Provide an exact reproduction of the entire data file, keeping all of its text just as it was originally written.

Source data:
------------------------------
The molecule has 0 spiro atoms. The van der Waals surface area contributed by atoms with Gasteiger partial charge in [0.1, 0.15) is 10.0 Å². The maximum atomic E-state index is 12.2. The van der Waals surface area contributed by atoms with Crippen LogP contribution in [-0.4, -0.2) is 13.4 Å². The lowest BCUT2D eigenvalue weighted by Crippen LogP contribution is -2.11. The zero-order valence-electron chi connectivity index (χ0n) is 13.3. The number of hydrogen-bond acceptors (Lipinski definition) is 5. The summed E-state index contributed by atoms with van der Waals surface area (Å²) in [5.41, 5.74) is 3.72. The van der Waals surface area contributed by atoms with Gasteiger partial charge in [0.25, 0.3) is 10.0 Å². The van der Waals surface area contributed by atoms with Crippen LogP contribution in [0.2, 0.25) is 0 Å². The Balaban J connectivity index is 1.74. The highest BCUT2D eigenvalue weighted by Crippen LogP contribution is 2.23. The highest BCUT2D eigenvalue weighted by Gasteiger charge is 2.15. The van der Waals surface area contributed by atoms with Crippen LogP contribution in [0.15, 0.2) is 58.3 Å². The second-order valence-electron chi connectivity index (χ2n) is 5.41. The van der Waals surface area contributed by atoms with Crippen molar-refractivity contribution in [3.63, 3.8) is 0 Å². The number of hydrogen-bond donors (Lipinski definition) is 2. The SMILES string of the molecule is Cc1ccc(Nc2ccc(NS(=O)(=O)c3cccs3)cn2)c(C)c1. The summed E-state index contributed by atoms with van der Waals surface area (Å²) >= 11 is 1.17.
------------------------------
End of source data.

The molecule has 0 spiro atoms. The van der Waals surface area contributed by atoms with Gasteiger partial charge in [0.1, 0.15) is 10.0 Å². The maximum atomic E-state index is 12.2. The van der Waals surface area contributed by atoms with Crippen LogP contribution in [-0.4, -0.2) is 13.4 Å². The lowest BCUT2D eigenvalue weighted by Crippen LogP contribution is -2.11. The zero-order valence-electron chi connectivity index (χ0n) is 13.3. The number of hydrogen-bond acceptors (Lipinski definition) is 5. The summed E-state index contributed by atoms with van der Waals surface area (Å²) in [5.41, 5.74) is 3.72. The van der Waals surface area contributed by atoms with Gasteiger partial charge in [0.25, 0.3) is 10.0 Å². The van der Waals surface area contributed by atoms with Crippen LogP contribution in [0.2, 0.25) is 0 Å². The Balaban J connectivity index is 1.74. The highest BCUT2D eigenvalue weighted by Crippen LogP contribution is 2.23. The highest BCUT2D eigenvalue weighted by Gasteiger charge is 2.15. The van der Waals surface area contributed by atoms with Crippen LogP contribution in [0.15, 0.2) is 58.3 Å². The second-order valence-electron chi connectivity index (χ2n) is 5.41. The van der Waals surface area contributed by atoms with Crippen molar-refractivity contribution in [3.63, 3.8) is 0 Å². The number of hydrogen-bond donors (Lipinski definition) is 2. The SMILES string of the molecule is Cc1ccc(Nc2ccc(NS(=O)(=O)c3cccs3)cn2)c(C)c1. The summed E-state index contributed by atoms with van der Waals surface area (Å²) >= 11 is 1.17.